That is when I decided to twist the problem around. How many man games are there?

Everyone talks about it like we really know what the value is but I have not seen it anywhere.

Start with the number of players that can play in a single game, 18 skaters and 2 goalies for each team, equals 600 players. Multiply by 82 games per team.

For my purposes, I have excluded the goalies, so the total number of man games possible is 44,280. That is if every skater played every game with no benching, demotions or injuries.

Season

Man Games Lost

% of Total Games

2015-16

7714

17.4

2014-15

7252

16.4

2013-14

7687

17.4

2012-13

4339

16.7

2011-12

8317

18.8

2010-11

8099

18.3

2009-10

7096

16.0

2008-09

8136

18.4

2005-06

6738

15.2


The data that I could collect, comes back and says that somewhere between 16 to 18 percent of all games are lost in the seasons. There has to be another way to find this kind of information for prior seasons.

I know the number of players that played one or more games in each season and I know the number of games each of them have played. While that does not tell me how many games were lost, it does tell me what the average number of games would be and what ranges players fall into.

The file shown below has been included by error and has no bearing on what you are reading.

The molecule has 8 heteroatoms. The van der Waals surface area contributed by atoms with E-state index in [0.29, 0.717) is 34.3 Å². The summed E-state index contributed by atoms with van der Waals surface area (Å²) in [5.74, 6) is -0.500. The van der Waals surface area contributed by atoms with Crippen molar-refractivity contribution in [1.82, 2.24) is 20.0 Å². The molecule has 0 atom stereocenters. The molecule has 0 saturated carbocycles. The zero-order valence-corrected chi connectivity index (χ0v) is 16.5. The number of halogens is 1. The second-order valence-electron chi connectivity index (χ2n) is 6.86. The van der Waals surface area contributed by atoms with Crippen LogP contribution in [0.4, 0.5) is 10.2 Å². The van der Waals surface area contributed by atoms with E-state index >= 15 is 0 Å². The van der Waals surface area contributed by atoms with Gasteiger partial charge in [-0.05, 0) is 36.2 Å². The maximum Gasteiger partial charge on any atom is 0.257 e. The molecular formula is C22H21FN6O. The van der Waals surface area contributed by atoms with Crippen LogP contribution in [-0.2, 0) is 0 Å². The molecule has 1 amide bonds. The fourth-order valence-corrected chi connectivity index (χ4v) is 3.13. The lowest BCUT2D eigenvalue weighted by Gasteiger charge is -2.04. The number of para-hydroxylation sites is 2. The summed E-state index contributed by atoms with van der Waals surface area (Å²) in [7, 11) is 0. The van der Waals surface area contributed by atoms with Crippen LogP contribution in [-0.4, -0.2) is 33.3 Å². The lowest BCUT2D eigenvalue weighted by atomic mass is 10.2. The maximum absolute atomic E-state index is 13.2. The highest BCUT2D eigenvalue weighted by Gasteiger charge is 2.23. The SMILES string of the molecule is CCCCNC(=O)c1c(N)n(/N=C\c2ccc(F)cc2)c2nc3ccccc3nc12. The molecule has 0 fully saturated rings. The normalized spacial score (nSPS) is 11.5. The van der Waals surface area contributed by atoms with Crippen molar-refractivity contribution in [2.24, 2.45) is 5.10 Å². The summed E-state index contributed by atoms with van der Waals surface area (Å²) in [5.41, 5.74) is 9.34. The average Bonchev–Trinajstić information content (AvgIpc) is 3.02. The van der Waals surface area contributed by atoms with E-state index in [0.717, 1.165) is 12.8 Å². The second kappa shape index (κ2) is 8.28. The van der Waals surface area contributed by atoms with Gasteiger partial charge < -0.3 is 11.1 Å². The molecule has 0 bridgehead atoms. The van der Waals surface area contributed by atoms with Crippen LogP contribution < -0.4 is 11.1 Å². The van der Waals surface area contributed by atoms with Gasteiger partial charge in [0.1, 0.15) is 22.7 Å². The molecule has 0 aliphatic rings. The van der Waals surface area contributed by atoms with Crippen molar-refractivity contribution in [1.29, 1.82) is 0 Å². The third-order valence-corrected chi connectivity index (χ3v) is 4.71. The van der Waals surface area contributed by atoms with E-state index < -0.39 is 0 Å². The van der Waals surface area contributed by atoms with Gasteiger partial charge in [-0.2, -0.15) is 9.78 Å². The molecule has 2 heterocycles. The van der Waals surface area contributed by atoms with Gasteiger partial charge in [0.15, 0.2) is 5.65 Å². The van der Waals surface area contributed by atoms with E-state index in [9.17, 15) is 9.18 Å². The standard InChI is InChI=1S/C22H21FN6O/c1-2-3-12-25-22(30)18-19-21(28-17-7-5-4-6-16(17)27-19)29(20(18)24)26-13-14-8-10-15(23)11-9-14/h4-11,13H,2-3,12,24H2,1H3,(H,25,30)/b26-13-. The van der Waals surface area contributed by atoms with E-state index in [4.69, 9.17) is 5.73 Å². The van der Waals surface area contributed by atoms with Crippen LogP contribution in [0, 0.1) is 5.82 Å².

My calculations were from 1974 through to the current season.

  • Around 870 skaters play at least one game in every season since the league stabilized to 30 teams at the start of 2000-01. This includes the shortened 2012-13 season where you would have thought that fewer players would be required, but they ran through 839 that year.
  • A grand total of 916 were needed in the 2003-04 season.
  • During this period a skater averaged playing in 61% of all team games. That is approximately 50 games played.
  • From 1991 to 2000, when the league went through various stages of expansion the numbers did not differ much. Approximately 60% of team games (49) were played by each player.
  • The shortened season of 1994-95, did show a higher percentage (63%) but it was nothing abnormal to what was seen in some other seasons.
  • Surprisingly, when the league only had 21 teams (1979 to 1991) the average was as low as 56% and as high as 62%
  • From 1974 to 1979, the average number of team games played was higher though. It ranged between 66% to 68%.

One difference could explain the increased percentage of team games played is that at the start of the 1982 season game roster sizes were increased to include 18 skaters and two goalies (total of 20 players). The previous roster limits were set at 17 skaters and two goalies, total of 19.

I would have thought that if there were fewer man games lost, then the average number of games played by a skater would have been dramatically better. Surely there were fewer games lost back in the 70’s and 80’s, right?

The data from that same large period of time was broken down into segments of 10 game blocks.

  • 30% to 35% have a night cap (73 games or more)
  • 13% to 16% have a late supper (up to 72 games)
  • Nine to 11% eat dinner at a normal time (as much as 62 games)